For some reason, snow seems to demand the eating of soup. When it descended on Friday, I was desperate to make lentil soup but was stymied by the absence of lentils from the cupboard.
I remedied this absence yesterday and I've just gone to find my favourite recipe for lentil soup. Ironically this is written on a piece of tired A4 paper, copied down from the recipe file that contained the meals that we used to cook at the Reed Unit in the olden days, when inpatients were on a rota to help with cooking the evening meal. Some of the recipes were pretty dire (I remember one - pasta bows with a vegetable sauce - that didn't have much of any nutritional value in it ... so the portions were off-puttingly huge) and I never bothered to write down the "chilli bean bake" that was my nemesis on my first night at the unit in 1998; some, however, were decent vegetarian meals that can be made without too many expensive ingredients or unusual pieces of equipment.
In case you'd like to try it, here's the lentil soup recipe:
1 onion, peeled and chopped
225 g split red lentils
1 litre vegetable stock
1-2 tsp lemon juice
salt and pepper
1 bread roll per person.
1. cook onion until it is soft but not brown.
2. add lentils and stir for a couple of minutes before adding the stock.
3. bring to boil, half cover and leave to simmer for 20 minutes or until the lentils are very tender and pale in colour.
4. beat the soup with a spoon to break the lentils (or puree with a blender if available).
5. add lemon juice, salt and pepper to taste.
According to my yellowing piece of paper, this serves 4 people on Stage 2 meals! For Stage 1, you would have 1/2 a portion of soup and a roll.
Each roll came with a pat of butter or margarine. I remember that this always caused me worries: I am pretty fearful of butter/margarine anyway ... but in my family, bread with soup isn't buttered. We used to tear little pieces of bread and drop it into the soup to be eaten as a crouton. And this wouldn't work with a buttered roll.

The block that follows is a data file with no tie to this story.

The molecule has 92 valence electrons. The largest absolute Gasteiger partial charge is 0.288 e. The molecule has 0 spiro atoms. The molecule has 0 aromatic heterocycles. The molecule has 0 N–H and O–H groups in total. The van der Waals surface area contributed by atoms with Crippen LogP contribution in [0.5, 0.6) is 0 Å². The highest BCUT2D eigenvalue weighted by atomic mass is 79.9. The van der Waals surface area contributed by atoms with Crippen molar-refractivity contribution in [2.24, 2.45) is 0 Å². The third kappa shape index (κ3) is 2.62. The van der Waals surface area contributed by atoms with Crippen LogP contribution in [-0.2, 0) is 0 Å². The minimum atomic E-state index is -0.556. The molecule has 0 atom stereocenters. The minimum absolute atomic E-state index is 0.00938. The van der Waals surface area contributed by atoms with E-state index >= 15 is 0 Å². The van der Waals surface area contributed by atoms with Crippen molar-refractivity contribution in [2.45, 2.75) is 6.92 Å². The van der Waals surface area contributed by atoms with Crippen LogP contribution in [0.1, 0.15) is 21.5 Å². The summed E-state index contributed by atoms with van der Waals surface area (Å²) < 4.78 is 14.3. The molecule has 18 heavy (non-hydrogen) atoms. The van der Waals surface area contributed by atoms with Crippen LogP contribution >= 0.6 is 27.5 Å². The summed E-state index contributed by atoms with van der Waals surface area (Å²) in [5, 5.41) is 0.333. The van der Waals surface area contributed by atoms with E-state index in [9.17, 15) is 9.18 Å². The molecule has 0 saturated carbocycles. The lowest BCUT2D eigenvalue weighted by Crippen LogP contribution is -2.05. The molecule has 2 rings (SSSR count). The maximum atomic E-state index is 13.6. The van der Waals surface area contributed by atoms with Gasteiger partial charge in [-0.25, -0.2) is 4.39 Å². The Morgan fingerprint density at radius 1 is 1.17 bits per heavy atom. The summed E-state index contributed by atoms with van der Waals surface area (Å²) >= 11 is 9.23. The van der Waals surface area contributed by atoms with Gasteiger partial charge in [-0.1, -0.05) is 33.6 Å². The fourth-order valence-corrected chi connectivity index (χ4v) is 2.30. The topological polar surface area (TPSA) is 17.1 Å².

When I first started eating at hospital in 1998, I had severe starvation syndrome behaviours in the dining room and used to mash everything up together. So the first few times that this soup came round on rotation, I ended up mashing the whole buttered roll in with the soup to make a horrible solidified mush. One Sunday (weekend evening meals were off the rotation and chosen by whichever patients were in for the weekend), I had chosen lentil soup for dinner. But collapsed after lunch and was at A&E til 9pm. When I got back, they actually gave me the bowl of cold soup that had been waiting for me for 3 hours. And I made my usual mush, which led to a few (unintentionally) hurtful comments from a night nurse who had not seen me eat before.
Anyway, given that I didn't set out to put people off making this soup (honestly - it's really good! especially if you use a good stock like Marigold), my recommendation is not to put a whole NHS brown roll into the soup but instead to serve it with something that you enjoy, such as a fresh baguette.
And to make this post even more random, here is a photo of one of my dogs in the snow...